I wasn’t impressed at first. In fact, I may have said a few negative things about Windows 11 when I switched my first PC to the beta (pre-release) version. But, after a few months, I’m a convert. I really like 99% of the experience—and I’m hopeful that Microsoft will add the couple of things I miss about Windows 10 in future feature updates.
Note: The Windows 11 Connections manual will be published in the next week
Good news for Connections program partners and instructors. The new Windows 11 class manual is almost ready. It’ll be available in English and Spanish. Now let’s look at some of the major changes you can expect to see in Windows 11.
Windows 11 looks different (in a good way)
Windows 11 has a sleek polished look with stunning colors and smooth icons. Overall, it is a gorgeous look, especially if you take the time to download some of the free premium themes.
Windows 11 is easier to get around and faster than Windows 10. Windows 11 is safer too. In fact, the security requirements mean that many old computers will not be eligible for the update. You can read more about that in my blog.
The taskbar has changed
The taskbar has a new look. Windows default apps (Start, Search, File Explorer, etc.) are centered. You can move it back to the left side but modern graphical interfaces (UIs) tend to be centered, especially on mobile devices. So the centered look is more consistent across platforms.
The Start menu button is still to the left of the default apps group, but the new Search button is next, followed by the Task View and Widgets board buttons. Task view—using more than one virtual desktop—is probably the most underused productivity tool in Windows for those of us who multitask a lot. And the new Widget Board is handy for grabbing a quick look at breaking news, weather, email, or whatever you set it up to be.
The far-right side of the taskbar is now called the taskbar corner. You’ll find all your system apps and notifications here. You’ll also see a microphone icon; the new Windows is bringing more voice control to your desktop.
The one thing I miss about the taskbar is the ability to show a separate button for each instance of an app. Windows 11 combines taskbar buttons and forces you to hover over them to choose an instance. As an example, if I have several instances of the Edge browser running, there is only one button. To me, the hovering then choosing is an extra step. The illustration below shows me hovering over the Edge browser button and both instances of the Edge app then displaying.
The Start menu is different
The Start menu is far simpler and far less customizable than in Windows 10. You can pin apps to Start and it will keep adding pages, shown by the small dots to the right, as needed. At first I was disappointed that I couldn’t resize Start and thought I’d miss being able to group and label my icons. But after getting used to scrolling to the page I wanted, I found it to be super easy and quick. Keeping the icons simple and small actually makes better use of the space. You can still drag your apps to organize them in a way that works for you.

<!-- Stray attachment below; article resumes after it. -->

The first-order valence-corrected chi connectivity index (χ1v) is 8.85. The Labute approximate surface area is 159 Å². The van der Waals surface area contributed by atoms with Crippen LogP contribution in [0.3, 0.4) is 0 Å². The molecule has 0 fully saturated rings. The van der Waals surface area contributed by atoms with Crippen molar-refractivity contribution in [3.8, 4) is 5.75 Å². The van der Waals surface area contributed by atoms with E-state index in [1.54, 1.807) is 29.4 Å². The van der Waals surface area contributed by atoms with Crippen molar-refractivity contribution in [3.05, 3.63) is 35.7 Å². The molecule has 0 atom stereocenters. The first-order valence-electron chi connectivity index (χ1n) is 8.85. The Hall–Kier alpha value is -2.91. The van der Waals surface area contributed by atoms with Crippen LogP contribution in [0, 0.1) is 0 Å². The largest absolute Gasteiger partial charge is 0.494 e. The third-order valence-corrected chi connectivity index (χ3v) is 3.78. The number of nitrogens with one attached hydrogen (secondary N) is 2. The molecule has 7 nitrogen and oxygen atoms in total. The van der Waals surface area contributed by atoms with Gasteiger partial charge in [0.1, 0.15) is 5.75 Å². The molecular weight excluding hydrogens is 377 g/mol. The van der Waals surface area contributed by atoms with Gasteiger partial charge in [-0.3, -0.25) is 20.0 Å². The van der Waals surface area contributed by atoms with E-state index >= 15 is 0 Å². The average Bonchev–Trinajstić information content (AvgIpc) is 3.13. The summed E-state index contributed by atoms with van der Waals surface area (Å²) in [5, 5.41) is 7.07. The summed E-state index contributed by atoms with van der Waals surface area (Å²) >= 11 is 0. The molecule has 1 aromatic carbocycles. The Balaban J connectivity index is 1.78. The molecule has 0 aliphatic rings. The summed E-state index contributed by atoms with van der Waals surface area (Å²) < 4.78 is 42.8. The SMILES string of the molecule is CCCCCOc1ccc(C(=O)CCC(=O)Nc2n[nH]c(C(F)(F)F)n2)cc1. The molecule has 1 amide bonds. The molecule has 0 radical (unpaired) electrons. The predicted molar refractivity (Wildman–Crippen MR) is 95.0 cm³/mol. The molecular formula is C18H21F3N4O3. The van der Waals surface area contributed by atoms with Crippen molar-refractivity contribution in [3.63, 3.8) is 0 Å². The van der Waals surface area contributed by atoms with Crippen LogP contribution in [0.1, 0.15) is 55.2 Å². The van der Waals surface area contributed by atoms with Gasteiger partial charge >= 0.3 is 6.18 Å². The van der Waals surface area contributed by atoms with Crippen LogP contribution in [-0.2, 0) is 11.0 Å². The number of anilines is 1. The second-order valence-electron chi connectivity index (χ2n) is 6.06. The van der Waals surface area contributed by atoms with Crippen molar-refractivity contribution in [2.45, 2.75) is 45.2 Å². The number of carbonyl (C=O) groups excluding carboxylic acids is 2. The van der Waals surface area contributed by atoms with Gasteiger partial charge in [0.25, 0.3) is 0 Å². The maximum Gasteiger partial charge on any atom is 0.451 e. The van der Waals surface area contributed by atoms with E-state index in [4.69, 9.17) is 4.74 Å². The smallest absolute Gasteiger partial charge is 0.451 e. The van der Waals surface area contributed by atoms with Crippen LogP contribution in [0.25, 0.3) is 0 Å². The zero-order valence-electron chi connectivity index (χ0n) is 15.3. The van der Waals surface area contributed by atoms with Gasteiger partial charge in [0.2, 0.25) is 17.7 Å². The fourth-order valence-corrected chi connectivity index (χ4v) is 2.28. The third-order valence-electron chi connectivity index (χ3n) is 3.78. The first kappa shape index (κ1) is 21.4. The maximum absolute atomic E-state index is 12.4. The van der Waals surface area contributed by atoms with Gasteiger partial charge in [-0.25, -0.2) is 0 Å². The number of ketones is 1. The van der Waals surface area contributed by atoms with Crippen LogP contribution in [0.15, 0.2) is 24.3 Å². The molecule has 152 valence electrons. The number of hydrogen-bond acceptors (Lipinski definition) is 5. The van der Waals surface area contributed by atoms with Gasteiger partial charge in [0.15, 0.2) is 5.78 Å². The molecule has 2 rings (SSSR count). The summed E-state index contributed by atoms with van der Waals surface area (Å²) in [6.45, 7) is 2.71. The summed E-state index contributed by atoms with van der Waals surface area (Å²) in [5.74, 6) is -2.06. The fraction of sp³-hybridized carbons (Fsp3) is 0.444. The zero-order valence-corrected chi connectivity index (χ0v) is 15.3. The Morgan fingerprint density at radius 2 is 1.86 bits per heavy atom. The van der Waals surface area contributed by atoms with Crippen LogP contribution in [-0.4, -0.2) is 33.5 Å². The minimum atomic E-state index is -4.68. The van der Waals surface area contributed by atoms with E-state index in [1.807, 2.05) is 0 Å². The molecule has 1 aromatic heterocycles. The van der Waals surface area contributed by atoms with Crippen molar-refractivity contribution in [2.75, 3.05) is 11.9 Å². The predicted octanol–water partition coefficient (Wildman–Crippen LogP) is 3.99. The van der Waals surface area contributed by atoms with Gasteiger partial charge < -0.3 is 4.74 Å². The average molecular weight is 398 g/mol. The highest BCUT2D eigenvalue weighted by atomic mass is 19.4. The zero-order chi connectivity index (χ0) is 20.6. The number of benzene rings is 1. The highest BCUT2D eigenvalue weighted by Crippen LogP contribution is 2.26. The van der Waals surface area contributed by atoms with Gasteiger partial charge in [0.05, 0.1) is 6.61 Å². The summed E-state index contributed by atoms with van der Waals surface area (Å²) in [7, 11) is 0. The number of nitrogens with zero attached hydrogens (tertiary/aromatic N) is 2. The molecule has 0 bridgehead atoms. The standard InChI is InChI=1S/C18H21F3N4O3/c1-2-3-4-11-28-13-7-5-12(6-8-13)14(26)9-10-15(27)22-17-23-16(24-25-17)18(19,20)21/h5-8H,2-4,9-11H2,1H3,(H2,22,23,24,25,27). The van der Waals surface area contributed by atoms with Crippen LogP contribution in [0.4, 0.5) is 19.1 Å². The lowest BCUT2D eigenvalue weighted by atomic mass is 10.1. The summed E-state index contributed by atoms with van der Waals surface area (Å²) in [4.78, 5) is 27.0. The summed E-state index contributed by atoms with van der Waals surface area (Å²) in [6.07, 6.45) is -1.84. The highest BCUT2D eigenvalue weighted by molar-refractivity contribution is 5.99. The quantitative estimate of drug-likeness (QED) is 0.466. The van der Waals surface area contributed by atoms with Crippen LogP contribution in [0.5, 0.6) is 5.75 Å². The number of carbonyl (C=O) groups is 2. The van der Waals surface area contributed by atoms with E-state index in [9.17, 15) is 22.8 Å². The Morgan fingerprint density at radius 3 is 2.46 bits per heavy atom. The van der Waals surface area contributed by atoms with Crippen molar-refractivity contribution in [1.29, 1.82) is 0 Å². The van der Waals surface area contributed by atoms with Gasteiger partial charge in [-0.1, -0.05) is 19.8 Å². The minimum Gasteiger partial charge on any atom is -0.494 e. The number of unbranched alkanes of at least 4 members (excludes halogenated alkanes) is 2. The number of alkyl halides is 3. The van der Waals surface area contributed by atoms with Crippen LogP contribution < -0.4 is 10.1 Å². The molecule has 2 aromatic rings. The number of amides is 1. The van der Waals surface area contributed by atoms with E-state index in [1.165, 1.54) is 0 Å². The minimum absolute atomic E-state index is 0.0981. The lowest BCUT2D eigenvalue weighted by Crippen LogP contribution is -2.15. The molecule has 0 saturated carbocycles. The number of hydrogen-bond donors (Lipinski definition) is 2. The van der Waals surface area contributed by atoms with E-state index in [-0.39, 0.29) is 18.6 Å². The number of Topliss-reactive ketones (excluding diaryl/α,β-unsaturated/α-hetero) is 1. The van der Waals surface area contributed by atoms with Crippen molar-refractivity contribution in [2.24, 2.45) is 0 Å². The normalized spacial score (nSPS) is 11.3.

You can also choose to show or hide most used and recently used apps to Start. That turns out to be quite handy. And finally, you can customize Start with system folders like Settings and File Explorer.
Settings. Finally, a layout that makes sense
The whole Settings layout is vastly simplified, expanded, and improved. Navigation is on the left, and settings within the major categories have titles and snippets to help you find what you are looking for. The search box is at the top. If you can remember any part of the name of a setting, search can find it.
Snap layout on steroids
We were introduced to snap layouts in Windows 10, but now there are many more choices. Just hover over the maximize button on a window and choose from 6 default layouts.
Widgets are here and they have their own home
Introducing the Widget Board. You can open the board by either clicking the Widget button or, on a touchscreen device, by swiping in from the left frame. You are stuck, at least for now, with widgets from Microsoft but hopefully, choices will expand in the future. You can choose which widgets to display, drag to rearrange, and resize some of them. It’s a mixed bag. Windows 11 eliminates many of the live tile choices (will they return?) we had in Windows 10 but created a space for a new and improved version with the Widget Board.
I like Windows 11 and I bet you will too!
I enjoy using Windows 11. It was easy to make the transition from Windows 10 and I wouldn’t want to go back. Eventually, everyone using a PC will have to make the move to Windows 11. Beginning in late 2021, new PCs will come with Windows 11 pre-installed. For those who do not want to upgrade to Windows 11, or those who have computers that don’t qualify for the new system, Microsoft is supporting Windows 10 until 2025. If you want to know more about upgrading, including information about the new system requirements, check out my blog for the latest information about system specs required for the update.